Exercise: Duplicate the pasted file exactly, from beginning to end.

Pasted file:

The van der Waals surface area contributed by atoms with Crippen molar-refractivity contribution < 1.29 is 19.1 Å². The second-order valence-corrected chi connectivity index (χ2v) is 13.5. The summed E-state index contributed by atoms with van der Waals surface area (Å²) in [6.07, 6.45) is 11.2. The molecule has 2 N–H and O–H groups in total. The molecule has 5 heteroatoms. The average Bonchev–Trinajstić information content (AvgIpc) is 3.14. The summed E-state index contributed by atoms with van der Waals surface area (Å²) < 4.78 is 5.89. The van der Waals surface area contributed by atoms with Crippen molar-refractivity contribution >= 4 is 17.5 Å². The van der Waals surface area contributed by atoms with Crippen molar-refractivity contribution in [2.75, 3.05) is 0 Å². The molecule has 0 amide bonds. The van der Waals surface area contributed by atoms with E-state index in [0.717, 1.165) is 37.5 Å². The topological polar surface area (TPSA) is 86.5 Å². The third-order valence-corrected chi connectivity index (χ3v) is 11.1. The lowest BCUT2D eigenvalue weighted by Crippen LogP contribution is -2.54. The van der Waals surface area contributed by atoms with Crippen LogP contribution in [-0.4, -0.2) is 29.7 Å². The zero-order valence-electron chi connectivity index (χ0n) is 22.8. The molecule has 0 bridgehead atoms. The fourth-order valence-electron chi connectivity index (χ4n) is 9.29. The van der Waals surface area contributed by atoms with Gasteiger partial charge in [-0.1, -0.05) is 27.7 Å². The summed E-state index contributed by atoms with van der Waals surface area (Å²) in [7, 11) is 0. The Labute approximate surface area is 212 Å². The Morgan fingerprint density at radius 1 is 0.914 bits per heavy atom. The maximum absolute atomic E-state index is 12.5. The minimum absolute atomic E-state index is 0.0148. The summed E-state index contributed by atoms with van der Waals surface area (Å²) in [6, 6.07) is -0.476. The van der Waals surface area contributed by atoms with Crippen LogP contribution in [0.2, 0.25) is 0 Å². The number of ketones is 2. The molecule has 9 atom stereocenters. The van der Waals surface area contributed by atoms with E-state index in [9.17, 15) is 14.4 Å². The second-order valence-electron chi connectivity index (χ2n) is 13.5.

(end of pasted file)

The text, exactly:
The van der Waals surface area contributed by atoms with Crippen molar-refractivity contribution < 1.29 is 19.1 Å². The second-order valence-corrected chi connectivity index (χ2v) is 13.5. The summed E-state index contributed by atoms with van der Waals surface area (Å²) in [6.07, 6.45) is 11.2. The molecule has 2 N–H and O–H groups in total. The molecule has 5 heteroatoms. The average Bonchev–Trinajstić information content (AvgIpc) is 3.14. The summed E-state index contributed by atoms with van der Waals surface area (Å²) < 4.78 is 5.89. The van der Waals surface area contributed by atoms with Crippen molar-refractivity contribution >= 4 is 17.5 Å². The van der Waals surface area contributed by atoms with Crippen molar-refractivity contribution in [2.75, 3.05) is 0 Å². The molecule has 0 amide bonds. The van der Waals surface area contributed by atoms with E-state index in [0.717, 1.165) is 37.5 Å². The topological polar surface area (TPSA) is 86.5 Å². The third-order valence-corrected chi connectivity index (χ3v) is 11.1. The lowest BCUT2D eigenvalue weighted by Crippen LogP contribution is -2.54. The van der Waals surface area contributed by atoms with Crippen LogP contribution in [-0.4, -0.2) is 29.7 Å². The zero-order valence-electron chi connectivity index (χ0n) is 22.8. The molecule has 0 bridgehead atoms. The fourth-order valence-electron chi connectivity index (χ4n) is 9.29. The van der Waals surface area contributed by atoms with Gasteiger partial charge in [-0.1, -0.05) is 27.7 Å². The summed E-state index contributed by atoms with van der Waals surface area (Å²) in [7, 11) is 0. The Labute approximate surface area is 212 Å². The Morgan fingerprint density at radius 1 is 0.914 bits per heavy atom. The maximum absolute atomic E-state index is 12.5. The minimum absolute atomic E-state index is 0.0148. The summed E-state index contributed by atoms with van der Waals surface area (Å²) in [6, 6.07) is -0.476. The van der Waals surface area contributed by atoms with Crippen LogP contribution in [0.2, 0.25) is 0 Å². The number of ketones is 2. The molecule has 9 atom stereocenters. The van der Waals surface area contributed by atoms with E-state index in [9.17, 15) is 14.4 Å². The second-order valence-electron chi connectivity index (χ2n) is 13.5.